Since the day I discussed hormone targeting treatments with my OBGYN a few years ago my biggest fear has been being crazy. Maybe not actually being psychotic but being visibly, noticeably, legitimately crazy. I suppose before that day, right after my surgery, that I had been most worried about being infertile. Childless…and possibly spouse-less to match. But that afternoon it dawned one me that worse than suffering from something so personal and so capable of shaking me to my core, that the reality that I might live in a state so vulnerable that other people would be able to notice was a tragic awakening.
I suppose heartache is heartache and tragedy is tragedy, but for a girl who mastered the art of masks, being exposed threatened my reality more than anything. I was shaken. I suppose I still am.
“Spoiled”, he called me. “He”, as in him. My mother agreed. A harmless insult that is considerably true (I require lots of attention) drove me up the wall like never before. No really, I went there. Eye rolls. Shady remarks and the attitude to match. As if he had called me out of my name the remainder of our evening spun downhill from that moment on providing a startling contrast from the previous two evenings where we had laughed ourselves to sleep. So much in fact, that the man that I love looked into my eyes and asked me...a woman…an already emotionally frustrated woman…an already emotionally frustrated woman who is KNOWN to give you a piece of her mind…if I was having a mood swing. Pause.
How dare he! The implication alone was rude, slightly sexist and belittling and inappropriate and true. So true. So true in fact that I had completely bought into my unwarranted mood and missed all the flashing, flaming, screaming warning signs along the way. Lost appetite at lunch today. A series of hot flashes a few days before followed by instant fatigue and irritability. Somethings wrong. So wrong that he could see. If only my existence had melted away as fast as my confidence in that moment. Then tears. So many tears…mostly withheld because well…they wouldn’t help to disappear. I would say that I had never been so embarrassed but I’m sure that wouldn’t be true. I will say, that I was PRECISELY as embarrassed that I had feared I would be one day if my involuntary mood swings got the best of me. I’ve never felt so exposed…mainly to a conversation I had subconsciously sworn I’d never need to have.
It’s unfortunate, to be out of control…of anything really. Life. Words. Uncomfortable seasons. Certainly yourself. Definitely your heart, not to mention your emotions.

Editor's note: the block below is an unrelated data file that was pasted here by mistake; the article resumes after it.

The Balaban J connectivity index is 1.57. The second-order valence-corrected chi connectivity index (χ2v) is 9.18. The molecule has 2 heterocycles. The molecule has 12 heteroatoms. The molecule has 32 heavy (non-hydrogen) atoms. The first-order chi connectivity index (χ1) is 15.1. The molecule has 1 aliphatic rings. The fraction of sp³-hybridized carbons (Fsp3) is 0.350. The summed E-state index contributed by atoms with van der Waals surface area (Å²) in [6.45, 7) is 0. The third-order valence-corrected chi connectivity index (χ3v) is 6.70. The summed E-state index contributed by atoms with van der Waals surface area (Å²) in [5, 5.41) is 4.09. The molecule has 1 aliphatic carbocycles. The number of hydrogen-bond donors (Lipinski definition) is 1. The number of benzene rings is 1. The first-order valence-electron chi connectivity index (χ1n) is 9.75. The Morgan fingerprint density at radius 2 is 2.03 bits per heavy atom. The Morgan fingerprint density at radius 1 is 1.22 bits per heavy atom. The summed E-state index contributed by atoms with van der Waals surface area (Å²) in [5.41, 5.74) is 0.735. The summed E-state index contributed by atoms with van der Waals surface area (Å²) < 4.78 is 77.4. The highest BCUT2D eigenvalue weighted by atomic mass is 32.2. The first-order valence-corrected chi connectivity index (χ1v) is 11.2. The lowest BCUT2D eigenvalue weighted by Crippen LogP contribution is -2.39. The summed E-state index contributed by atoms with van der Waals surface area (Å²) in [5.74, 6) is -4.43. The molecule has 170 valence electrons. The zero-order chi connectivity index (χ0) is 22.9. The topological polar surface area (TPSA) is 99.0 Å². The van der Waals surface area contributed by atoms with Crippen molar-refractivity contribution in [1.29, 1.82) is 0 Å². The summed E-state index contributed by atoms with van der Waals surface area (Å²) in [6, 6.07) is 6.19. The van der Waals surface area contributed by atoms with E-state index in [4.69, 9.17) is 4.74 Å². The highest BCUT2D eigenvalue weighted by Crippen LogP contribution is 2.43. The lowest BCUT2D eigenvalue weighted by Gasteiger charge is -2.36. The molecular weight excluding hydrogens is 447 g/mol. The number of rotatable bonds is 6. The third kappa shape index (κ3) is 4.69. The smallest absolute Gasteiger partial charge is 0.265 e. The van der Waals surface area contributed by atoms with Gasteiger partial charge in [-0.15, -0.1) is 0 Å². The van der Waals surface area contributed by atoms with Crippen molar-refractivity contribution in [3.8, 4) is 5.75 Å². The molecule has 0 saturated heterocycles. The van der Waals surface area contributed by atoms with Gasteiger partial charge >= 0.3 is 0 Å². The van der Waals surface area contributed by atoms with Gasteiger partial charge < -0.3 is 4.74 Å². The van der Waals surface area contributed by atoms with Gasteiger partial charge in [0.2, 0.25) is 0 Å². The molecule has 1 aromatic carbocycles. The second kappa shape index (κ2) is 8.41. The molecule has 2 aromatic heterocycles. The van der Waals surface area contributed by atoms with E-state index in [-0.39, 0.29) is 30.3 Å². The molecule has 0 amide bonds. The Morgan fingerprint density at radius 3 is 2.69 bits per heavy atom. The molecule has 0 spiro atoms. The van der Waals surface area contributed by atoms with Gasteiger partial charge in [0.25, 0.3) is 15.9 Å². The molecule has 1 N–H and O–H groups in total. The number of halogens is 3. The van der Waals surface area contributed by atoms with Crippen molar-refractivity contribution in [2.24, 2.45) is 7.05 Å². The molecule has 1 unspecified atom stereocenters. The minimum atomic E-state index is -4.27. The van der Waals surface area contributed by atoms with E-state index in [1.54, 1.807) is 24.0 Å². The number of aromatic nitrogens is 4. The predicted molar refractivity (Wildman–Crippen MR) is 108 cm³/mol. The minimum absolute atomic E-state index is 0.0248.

I tend to openly acknowledge that for some periods of my life I wore masks to hide the pain and shame of what was really going on, but I forget to mention that no one ever taught me to wear a mask. They taught me how to hold it together, they taught me how to be presentable and selective on the perceptions of myself that I allow my actions to fuel. Those teachings seemed damaging when I tried to recover from years of hiding and an understanding of transparency continually escaped me, but today they somehow seem vital when I’ve lost all control.
Endometriosis is outrageously painful. Polycystic Ovarian Syndrome can be dramatically exhausting. Trust me, I know in the worst ways. Still, vulnerability has haunted me most. The ideal of being visibly weak has scarred me more than anything the doctor has dared to diagnose.
I want to leave something encouraging here but I seem to be lacking the elegant end.
I will say this, it is blessed to be covered by God given grace. Not people excusing your behavior because it is minimal or unimportant but people who love you and choose you and decide to stare your issues right in the face and stand with you. The people whose words and resolve, in regard to your shame, wipe more tears than their hands ever could. Those people are a blessing and vulnerability in those places are so very blessed. At no point do I want my biggest burden to be center stage in the conversation but thank God for opening the most embarrassing wounds within the coverings he’s created. I suppose its natural to push back from embarrassment or shame regardless of how they encounter you, but I truly trust God. I trust him to be all I need. I trust him to expose me in ways that heal me instead of shame me. I trust that if he has clearly walked me, completely blind, into a moment of blatant revelation that it is good for me. No matter the weight I trust him. No matter the wait I trust him. Mainly to be completely in control whenever I am not. But also, to qualify me where I have clearly fallen short and justify me when I am wrong, afraid and embarrassingly, unwillingly broken.
Despite the tears I know he means well for me. The Lord draws near to the broken hearted. He rescues those who’s spirits are crushed. (Psalm 34:18)
At least I never have to be alone.
P.S. If you’re dealing with endometriosis, polycystic ovarian syndrome, infertility, or memories of miscarriage I am with you. I am for you and praying for your strength daily. I know that it seems like an afterthought until suddenly its not. I know how exhausting a day can be for no reason at all. I know how pain and emptiness seem to go hand in hand on those very same days. I’m sorry you’re hurting and so glad you’re still standing. Please don’t give up hope. You are worth the healing that you seek and the future your womb seems to long for. I love you.
….and when you feel a mess I pray you never feel alone. Hang in there.